24 July, 2016

Isinbayeva blues

It's final: the Court of Arbitration for Sport has rejected the appeal of 68 Russian athletes against the IAAF ban from the Rio Olympics competition. This means that (with the exception of D. Klishina who lives and trains abroad) no russian athlete will be allowed to participate in the olympic athletics competition.

Y. Isinbayeva, multiple olympic and world champion and current pole vault world record holder was most vocal in her critiques concerning the CAS decision. She slammed the ruling as a funeral for athletics and as one of blatant political order.

For Isinbayeva, who turned 34 in June, the Rio Olympics were meant to be the "adieu" to her competitive career. The way things look now I am not sure we are going to see Isinbayeva talking to her pole at the end of the runway ever again. (On the other hand Isinbayeva's absence does increase the chances of Stefanidi and Kyriakopoulou for a medal, but this is a meagre consolation).

The decision of CAS and Isinbayeva's reaction, in particular the "political order" thing got me thinking. And the more I was thinking about the matter, the more the "political order" argument was looking convincing. 

There is no doubt whatsoever that there is a doping problem in russian athletics and that the federation is implicated in this. However is Russia the only country where large-scale doping is practiced? I seriously doubt this. First we have several countries of the ex-Soviet Union athletes of which have been regularly sanctioned for doping offenses. I still remember the cheaters in the Olympia ancient stadium in the 2004 Olympics shot put (and I bristle at Ostapchuk receiving the bronze medal after the disqualification of the two russian athletes). But closer to us we have the jamaican machinations where there were no out of competition tests in the run up of the 2012 Olympics. We have the revelations concerning the kenyan federation where there were allegations that bribes were claimed in order to make positive tests go away. And what can we say about the US dream team with J. Gatlin, T. Gay, L. Merritt, all of them doping offenders (and in fact the first one a double offender, something that should have entailed a life ban)?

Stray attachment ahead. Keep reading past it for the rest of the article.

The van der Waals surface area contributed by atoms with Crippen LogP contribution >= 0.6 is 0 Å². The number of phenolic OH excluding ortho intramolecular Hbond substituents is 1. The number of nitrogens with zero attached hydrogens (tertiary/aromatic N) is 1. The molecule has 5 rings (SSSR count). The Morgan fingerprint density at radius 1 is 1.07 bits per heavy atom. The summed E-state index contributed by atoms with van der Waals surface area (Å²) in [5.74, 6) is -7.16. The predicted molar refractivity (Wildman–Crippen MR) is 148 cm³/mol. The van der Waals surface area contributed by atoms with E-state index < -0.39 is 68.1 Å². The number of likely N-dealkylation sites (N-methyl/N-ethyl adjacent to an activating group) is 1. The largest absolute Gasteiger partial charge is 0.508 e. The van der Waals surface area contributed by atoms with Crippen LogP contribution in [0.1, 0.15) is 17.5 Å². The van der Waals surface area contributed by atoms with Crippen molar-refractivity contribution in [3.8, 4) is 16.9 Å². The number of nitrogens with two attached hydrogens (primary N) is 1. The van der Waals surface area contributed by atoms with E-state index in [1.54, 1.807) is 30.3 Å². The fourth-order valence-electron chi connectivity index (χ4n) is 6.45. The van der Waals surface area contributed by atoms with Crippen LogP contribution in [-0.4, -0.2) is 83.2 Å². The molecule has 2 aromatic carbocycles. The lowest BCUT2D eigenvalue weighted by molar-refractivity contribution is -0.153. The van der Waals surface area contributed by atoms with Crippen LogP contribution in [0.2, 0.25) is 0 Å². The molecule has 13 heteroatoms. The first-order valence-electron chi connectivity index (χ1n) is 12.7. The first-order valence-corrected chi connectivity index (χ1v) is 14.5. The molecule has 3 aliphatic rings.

When one looks at the general doping situation world-wide it looks like Russia in this affair was the scapegoat. I agree that they had more than six months to take action and they did close to nothing. Should they have been sanctioned for this? Logic would say "yes". But then, to paraphrase the scriptures, "let only those who are without sin cast stones". In which case all of us would be deeply embarrassed.

Doping is a serious matter and the way the sport leadership is trying to deal with it is perfectly inefficient. Rather than fighting a losing battle wouldn't it have been simpler if it were decided that senior athletes (athletic seniority to be defined precisely and put down in an official way as a law in all countries practicing sport) could use any performance enhancing substance they like? I would draw the line concerning juniors and there my position would be simple: no doping whatsoever, strict systematic tests and first offense leading to lifetime ban. 

Perhaps my proposal is no more realistic than the current practices. But one thing is clear I totally disagree with the IAAF statement that the "... judgement has created a level playing field for athletes". To me the playing field looks more like a pockmarked battlefield and the judgement, while changing little concerning the overall situation, is totally unfair for those russian athletes who are clean. And, moreover, it is depriving us of Isinbayeva's carmen cygni (κύκνειον άσμα in greek).

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